Hearing Health Blog

Image of someone going to ER to treat sudden hearing loss.

In today’s society, putting off health care is a scenario that happens more often than we’d like to acknowledge.

Think of the parents who regularly put the needs of their children in front of their own, making certain their sons and daughters receive proactive and reactive care when needed, but neglecting to do the same for themselves. How about professionals who won’t squeeze in a doctor’s appointment because they are to busy with meetings. Then there are those who are scared of what they might hear so they avoid the doctor’s office preferring to stay ignorant.

But what would you do if you required more than something to get rid of a sinus infection or your annual flu vaccine? If you woke up one day and had total hearing loss in one or both ears what would you do then?

If your answer is just to ignore it until your hearing returns, chances are it never will. Hearing experts caution that abrupt, temporary hearing loss might progress to permanent hearing loss without immediate treatment, specifically if the damage is at the nerve level.

What is Sudden Hearing Loss?

According to the National Institute on Deafness and Other Communication Disorders (NIDCD), only about half the people who experience sudden hearing loss–the rapid loss of 30 decibels or more of hearing ability–will regain some or all of their hearing naturally.

Sudden hearing loss is more likely to occur than is commonly recognized. Actually, studies estimate that there are between one and six people for every 5,000 each year who experience sudden hearing loss. But according to the NIDC, if undiagnosed claims were included, that number would be significantly higher. That means that around 400,000 (or more) Americans might experience sudden loss of hearing each year.

The term “sudden” is somewhat of a misnomer in this instance as what’s categorically labeled as sudden hearing loss can occur over a few hours or up to three days.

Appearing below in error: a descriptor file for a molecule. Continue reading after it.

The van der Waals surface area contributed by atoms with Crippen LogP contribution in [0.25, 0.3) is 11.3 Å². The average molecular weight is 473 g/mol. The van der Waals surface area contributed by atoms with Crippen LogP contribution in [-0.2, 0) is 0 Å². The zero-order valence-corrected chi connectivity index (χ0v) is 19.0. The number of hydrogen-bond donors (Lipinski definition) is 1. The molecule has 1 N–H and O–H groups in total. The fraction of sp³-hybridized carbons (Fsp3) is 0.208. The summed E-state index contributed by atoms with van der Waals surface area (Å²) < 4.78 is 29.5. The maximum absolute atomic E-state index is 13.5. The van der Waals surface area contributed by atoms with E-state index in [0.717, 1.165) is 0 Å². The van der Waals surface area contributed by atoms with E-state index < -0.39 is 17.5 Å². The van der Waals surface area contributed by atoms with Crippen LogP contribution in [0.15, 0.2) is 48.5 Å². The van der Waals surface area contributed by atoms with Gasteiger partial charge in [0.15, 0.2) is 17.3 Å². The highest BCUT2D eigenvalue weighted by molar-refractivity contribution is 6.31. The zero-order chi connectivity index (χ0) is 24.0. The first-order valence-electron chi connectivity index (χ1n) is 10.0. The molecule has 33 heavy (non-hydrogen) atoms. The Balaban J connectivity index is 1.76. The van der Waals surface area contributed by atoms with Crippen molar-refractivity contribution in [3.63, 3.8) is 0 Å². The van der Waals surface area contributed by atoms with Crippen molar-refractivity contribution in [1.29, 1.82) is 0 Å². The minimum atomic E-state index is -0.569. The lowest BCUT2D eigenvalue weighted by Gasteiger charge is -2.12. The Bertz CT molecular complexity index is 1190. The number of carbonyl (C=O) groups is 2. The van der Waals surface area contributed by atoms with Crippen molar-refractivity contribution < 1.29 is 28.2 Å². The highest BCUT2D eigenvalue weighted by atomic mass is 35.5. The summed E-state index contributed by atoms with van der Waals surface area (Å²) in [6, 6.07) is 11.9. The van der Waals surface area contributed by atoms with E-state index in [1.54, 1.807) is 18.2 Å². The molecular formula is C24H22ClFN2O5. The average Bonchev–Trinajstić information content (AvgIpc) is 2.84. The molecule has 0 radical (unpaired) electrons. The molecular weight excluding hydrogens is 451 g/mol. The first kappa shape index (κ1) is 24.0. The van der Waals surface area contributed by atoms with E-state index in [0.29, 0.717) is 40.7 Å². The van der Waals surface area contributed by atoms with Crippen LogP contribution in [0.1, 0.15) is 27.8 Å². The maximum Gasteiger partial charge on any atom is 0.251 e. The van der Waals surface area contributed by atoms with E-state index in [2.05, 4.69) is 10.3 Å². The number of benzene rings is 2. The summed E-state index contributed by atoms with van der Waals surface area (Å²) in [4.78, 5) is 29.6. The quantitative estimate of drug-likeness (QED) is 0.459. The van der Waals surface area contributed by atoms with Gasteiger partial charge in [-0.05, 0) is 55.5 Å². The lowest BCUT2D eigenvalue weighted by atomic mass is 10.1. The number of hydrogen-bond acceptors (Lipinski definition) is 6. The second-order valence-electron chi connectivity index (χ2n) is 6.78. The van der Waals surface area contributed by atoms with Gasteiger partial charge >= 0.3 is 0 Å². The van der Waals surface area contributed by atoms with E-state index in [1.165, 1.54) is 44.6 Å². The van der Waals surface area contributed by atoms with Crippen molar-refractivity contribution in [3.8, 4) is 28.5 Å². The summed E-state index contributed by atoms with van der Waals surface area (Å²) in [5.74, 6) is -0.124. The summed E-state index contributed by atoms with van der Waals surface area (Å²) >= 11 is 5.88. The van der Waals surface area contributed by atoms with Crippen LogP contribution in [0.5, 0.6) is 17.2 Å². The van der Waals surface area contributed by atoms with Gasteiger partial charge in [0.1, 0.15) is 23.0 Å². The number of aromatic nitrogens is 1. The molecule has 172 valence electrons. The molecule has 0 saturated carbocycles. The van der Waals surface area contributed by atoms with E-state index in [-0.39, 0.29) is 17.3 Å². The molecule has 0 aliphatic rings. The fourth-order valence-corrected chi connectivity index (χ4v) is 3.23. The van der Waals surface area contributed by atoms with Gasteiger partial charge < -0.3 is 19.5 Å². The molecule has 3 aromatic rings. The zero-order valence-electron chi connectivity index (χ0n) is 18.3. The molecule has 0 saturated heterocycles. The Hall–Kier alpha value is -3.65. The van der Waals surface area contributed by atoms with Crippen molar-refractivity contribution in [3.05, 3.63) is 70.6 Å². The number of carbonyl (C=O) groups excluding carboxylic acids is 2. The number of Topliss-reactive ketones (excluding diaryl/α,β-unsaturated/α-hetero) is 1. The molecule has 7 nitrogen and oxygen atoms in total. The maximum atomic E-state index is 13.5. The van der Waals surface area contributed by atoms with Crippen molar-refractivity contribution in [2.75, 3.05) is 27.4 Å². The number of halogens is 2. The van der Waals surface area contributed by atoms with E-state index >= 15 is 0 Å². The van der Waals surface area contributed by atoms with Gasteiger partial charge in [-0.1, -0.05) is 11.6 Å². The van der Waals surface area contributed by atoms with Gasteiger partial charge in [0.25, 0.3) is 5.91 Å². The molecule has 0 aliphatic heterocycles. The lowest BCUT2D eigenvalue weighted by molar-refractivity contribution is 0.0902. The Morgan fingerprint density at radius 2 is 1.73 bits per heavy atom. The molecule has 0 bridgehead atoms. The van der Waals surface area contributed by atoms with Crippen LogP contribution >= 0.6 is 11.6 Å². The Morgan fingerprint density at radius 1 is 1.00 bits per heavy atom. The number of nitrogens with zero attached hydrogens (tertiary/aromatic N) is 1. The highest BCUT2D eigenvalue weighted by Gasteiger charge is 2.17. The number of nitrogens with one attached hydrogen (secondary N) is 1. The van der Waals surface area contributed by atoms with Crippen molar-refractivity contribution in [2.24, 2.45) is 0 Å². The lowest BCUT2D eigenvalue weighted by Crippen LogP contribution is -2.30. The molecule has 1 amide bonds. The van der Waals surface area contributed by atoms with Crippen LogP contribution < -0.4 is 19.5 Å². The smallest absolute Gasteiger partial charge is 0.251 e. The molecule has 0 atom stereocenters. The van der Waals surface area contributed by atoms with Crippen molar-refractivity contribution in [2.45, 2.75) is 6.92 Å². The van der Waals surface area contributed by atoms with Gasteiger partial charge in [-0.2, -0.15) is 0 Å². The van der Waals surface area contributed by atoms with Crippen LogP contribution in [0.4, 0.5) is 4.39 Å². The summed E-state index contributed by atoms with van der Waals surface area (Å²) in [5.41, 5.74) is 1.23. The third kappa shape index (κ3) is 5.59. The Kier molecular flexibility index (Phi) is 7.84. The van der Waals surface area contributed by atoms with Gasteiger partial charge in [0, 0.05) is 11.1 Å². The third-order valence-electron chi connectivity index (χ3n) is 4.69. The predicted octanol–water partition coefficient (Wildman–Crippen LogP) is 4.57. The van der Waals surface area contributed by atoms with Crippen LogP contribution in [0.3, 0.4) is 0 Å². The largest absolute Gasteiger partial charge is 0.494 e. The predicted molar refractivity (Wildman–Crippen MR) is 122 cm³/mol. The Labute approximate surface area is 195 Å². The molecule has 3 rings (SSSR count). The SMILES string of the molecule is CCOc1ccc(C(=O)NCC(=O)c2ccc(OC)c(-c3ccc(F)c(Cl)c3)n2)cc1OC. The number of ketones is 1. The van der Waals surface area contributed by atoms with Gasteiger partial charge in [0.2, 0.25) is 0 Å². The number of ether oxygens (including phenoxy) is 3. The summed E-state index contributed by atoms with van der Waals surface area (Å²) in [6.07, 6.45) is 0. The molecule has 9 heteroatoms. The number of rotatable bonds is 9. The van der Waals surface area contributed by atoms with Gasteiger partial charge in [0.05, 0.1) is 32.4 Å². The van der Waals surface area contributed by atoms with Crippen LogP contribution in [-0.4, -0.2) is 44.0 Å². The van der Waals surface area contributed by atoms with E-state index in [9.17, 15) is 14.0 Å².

What is The Cause of Sudden Hearing Loss?

Due to the fact that the onset can occur over hours or days, doctors are usually not able to discover what’s behind the cause for most cases. The sad reality is that only around 10 percent of individuals diagnosed with sudden loss of hearing have a cause that can be determined. Of those that hearing professionals can pinpoint, the most common causes are infections, head trauma, autoimmune diseases, exposure to certain drugs, blood circulation problems, neurological disorders and disorders of the inner ear.

Your best chance of getting back at least some of your normal hearing function, as mentioned, is to get treatment right away.

How do You Deal With Sudden Hearing Loss?

In situations when the cause is unknown and in many other cases, the normal course of treatment involves corticosteroids. Decreasing the swelling and reducing inflammation is the goal as with all steroid use.

As medicine has advanced and more researchers have conducted additional studies on sudden loss of hearing, the recommended method of treatment has evolved. Historically, doctors prescribed these steroids in pill form, but this was a challenge for people who were unable to take oral steroids and those who were worried about the side effects linked to the medication.

A 2011 clinical trial supported by the NIDCD found that an injection of steroids through the eardrum was just as effective as oral steroids, even side-stepping the downsides of oral alternatives by enabling the medication to go straight into the ear. Ear, nose and throat specialist around the country regularly give these injections in the office.

Another reason why seeking immediate medical attention is so important is that your doctor might order a group of tests that could diagnose the root issue behind your sudden loss of hearing or another threatening condition. These tests may include blood-work, an MRI or other methods of imaging and even a test of your balance.

We Could be Getting Close to New Treatment For Sudden Hearing Loss

Researchers continue to work on the problem but honestly, there’s a lack of concrete facts about the cause of sudden loss of hearing. A potentially safer way of administering steroids is the new advancement of infusing the drug into microspheres.

Researchers have shown that even though they might not have all the answers concerning sudden hearing loss, your chances of restoring your hearing is improved by seeking early treatment. If you have hearing loss, either gradual or sudden, you should contact a hearing expert immediately.

The site information is for educational and informational purposes only and does not constitute medical advice. To receive personalized advice or treatment, schedule an appointment.
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